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Creative Nonfiction

The ability to shake us up: Lorri Neilsen Glenn

2013 CBC Creative Nonfiction Prize reader Lorri Neilsen Glenn talks about the capacity of nonfiction to "dance with reporting, philosophy, storytelling, and poetry."

Tell us about yourself. Where do you live and what do you write? 
I live in Nova Scotia and divide my time between the city and the country. I write creative nonfiction, poetry, and all manner of things in between.

What's your day job? 
I teach writing, ethnography, and arts-based research at Mount Saint Vincent University in Halifax. 

What's your literary street cred? 
Several essays (in anthologies) as well as a memoir about loss, Threading Light (Hagios, 2011); a best-selling anthology of prose and poetry about mothers of the 1950s, Untying the Apron (Guernica, 2013), and many other books. Four collections of poetry, including Lost Gospels (Brick Books, 2010); Former Halifax Poet Laureate (2005-2009); writer-in-residence in Canadian and international locations; juror, reader, long-time editor. Several awards. I teach prose and poetry writing (including memoir) locally and across the country. I'm also a mentor in the new MFA in Creative Nonfiction at University of King's College in Halifax. 
What are you working on now?
Personal essays. And research into the late 1800s and my Red River Métis/Cree
relatives, who, as it turns out, are fascinating characters. 
What do you like most about creative nonfiction? 
Its roominess. Its capacity to dance with reporting, philosophy, storytelling, and poetry; its possibilities for bringing the gritty here and now to the page, and, in doing so, asking questions about how to be in the world. How it calls on our imaginative powers to transport ourselves, recreate and live inside a moment or a place. Enliven us. Shake us up.

When you’re reading hundreds of stories and trying to choose the most compelling ones, what are you looking for? 
 The kind of writing that causes me to turn to someone and say, “You gotta read this.” I’m looking to be dropped into the scene right away: in medias res. Fresh, vivid language. Respect for the reader; writing that doesn’t pander or get on a soapbox. Wit, or at least sharp observation. Intelligence. Risk. Depth. Humility. It's old advice, but "show, don't tell" still applies. Or if the piece must tell, I want to feel a part of the discovery the writer feels, to learn something. And I love it when a writer plays with form. Tall order, right?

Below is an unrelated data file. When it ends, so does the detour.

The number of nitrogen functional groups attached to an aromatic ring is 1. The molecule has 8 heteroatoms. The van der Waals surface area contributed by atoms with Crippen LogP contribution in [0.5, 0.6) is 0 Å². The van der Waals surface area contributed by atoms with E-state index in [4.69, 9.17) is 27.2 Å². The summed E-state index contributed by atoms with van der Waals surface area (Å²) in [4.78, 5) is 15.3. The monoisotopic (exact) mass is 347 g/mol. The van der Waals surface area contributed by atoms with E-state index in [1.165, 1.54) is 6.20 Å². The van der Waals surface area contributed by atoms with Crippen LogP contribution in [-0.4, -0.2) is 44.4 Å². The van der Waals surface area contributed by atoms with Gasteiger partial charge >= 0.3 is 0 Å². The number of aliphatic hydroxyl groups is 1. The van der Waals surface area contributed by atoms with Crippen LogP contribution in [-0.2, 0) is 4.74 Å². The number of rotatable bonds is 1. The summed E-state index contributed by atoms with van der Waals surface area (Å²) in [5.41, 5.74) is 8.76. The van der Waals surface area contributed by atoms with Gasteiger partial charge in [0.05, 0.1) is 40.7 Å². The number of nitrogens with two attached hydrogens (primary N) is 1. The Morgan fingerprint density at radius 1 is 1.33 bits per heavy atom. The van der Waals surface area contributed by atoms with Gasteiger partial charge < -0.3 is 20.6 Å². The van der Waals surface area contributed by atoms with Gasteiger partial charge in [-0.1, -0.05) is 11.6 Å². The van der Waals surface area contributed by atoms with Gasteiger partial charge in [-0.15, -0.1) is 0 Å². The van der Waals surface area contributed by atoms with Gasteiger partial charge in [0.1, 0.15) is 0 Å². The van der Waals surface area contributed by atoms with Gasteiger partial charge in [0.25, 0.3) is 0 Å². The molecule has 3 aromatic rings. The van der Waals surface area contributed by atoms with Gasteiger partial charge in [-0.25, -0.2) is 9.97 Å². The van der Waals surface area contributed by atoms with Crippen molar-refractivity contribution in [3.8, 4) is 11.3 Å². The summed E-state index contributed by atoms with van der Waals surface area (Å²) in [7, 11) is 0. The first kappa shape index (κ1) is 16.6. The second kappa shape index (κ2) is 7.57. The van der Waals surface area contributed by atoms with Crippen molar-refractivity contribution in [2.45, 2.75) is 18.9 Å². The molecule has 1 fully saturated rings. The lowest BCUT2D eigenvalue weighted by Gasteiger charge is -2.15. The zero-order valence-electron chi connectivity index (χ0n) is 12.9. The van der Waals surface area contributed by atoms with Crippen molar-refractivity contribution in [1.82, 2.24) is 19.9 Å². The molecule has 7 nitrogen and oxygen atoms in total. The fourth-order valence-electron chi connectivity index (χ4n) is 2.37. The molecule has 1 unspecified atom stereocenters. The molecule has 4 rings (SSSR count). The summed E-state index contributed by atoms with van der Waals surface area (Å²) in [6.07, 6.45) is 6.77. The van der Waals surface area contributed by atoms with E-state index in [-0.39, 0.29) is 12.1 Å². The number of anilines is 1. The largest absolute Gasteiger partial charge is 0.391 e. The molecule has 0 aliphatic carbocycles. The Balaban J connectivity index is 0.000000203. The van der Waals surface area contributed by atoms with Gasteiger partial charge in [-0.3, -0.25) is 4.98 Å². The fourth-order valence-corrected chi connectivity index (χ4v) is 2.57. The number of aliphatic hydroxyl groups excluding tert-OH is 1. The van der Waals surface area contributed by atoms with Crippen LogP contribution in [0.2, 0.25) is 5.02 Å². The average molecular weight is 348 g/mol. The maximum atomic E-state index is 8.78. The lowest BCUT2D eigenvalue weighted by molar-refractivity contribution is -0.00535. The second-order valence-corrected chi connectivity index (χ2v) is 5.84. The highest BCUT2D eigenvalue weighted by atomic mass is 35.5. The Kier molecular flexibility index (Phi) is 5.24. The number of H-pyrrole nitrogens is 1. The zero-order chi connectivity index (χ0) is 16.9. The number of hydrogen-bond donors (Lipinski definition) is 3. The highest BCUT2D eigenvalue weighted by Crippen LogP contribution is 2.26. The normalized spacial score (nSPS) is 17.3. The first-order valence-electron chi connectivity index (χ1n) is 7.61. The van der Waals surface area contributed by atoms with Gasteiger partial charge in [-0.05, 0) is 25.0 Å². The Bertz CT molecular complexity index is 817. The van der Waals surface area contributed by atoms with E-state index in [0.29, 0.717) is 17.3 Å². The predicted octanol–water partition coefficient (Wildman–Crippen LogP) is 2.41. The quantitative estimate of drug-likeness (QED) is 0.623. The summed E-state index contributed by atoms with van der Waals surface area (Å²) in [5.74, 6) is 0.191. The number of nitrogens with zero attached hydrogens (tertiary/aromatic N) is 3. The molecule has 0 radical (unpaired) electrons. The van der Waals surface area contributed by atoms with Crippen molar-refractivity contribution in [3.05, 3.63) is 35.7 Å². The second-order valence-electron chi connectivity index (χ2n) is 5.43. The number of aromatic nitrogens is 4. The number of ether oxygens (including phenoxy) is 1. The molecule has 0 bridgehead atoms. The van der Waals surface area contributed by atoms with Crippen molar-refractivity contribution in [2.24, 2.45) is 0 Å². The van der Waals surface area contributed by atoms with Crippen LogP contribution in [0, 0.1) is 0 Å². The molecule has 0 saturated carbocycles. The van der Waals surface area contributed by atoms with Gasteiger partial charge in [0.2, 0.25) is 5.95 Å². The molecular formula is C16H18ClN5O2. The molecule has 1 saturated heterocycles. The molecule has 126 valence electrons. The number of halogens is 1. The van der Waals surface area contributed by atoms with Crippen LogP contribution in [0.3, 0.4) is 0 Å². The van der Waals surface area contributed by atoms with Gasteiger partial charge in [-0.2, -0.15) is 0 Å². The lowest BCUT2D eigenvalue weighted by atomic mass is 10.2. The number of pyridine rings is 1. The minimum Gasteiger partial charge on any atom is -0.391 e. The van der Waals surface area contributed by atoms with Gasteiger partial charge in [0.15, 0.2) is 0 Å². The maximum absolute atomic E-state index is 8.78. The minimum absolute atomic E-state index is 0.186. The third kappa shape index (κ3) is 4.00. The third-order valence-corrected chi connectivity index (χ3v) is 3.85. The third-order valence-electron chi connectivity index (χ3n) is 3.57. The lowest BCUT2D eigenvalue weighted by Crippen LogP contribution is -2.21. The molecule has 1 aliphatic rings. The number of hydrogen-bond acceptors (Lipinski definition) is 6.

What are some of the subjects/themes that people are writing about? 
 A range—but frequently, the explosive, disruptive, pivotal moments in everyday lives. Themes that bring all writers to the page: loss, grief, thresholds and portals, being thrust into a new culture, faith, abandonment, abuse, travel, children, parenting, life-threatening and life-altering events. 

Has being a reader changed anything about how you approach your own writing?  Would you do anything different if you were to submit to the competition? 
Being a reader reminded me again how important it is to let things steep, and to edit, edit, edit, which I try to do. You can always tell when a piece of writing has been tossed off, or isn’t ready yet. And you can always tell when the writing has been overworked, when it is too self-consciously writerly. It’s a fine line. Would I do anything differently if I submitted? I’d try to write the kind of work I love to read—something that has an impact, and lingers days afterward. Reading these pieces gave me great respect for what people live through, and write about. And immense admiration for the writing talent in this country. 

Can you describe a couple of the entries that struck you as standouts? 
One of the entries was about a long-haul flight and a seat companion who was a candy-snitcher. It was told with such gentle wit, I couldn't stop smiling. Another took me to the Arctic, where the writer swam underwater for eggs—beautifully written, with no romanticizing, and a healthy dose of Southern humility.


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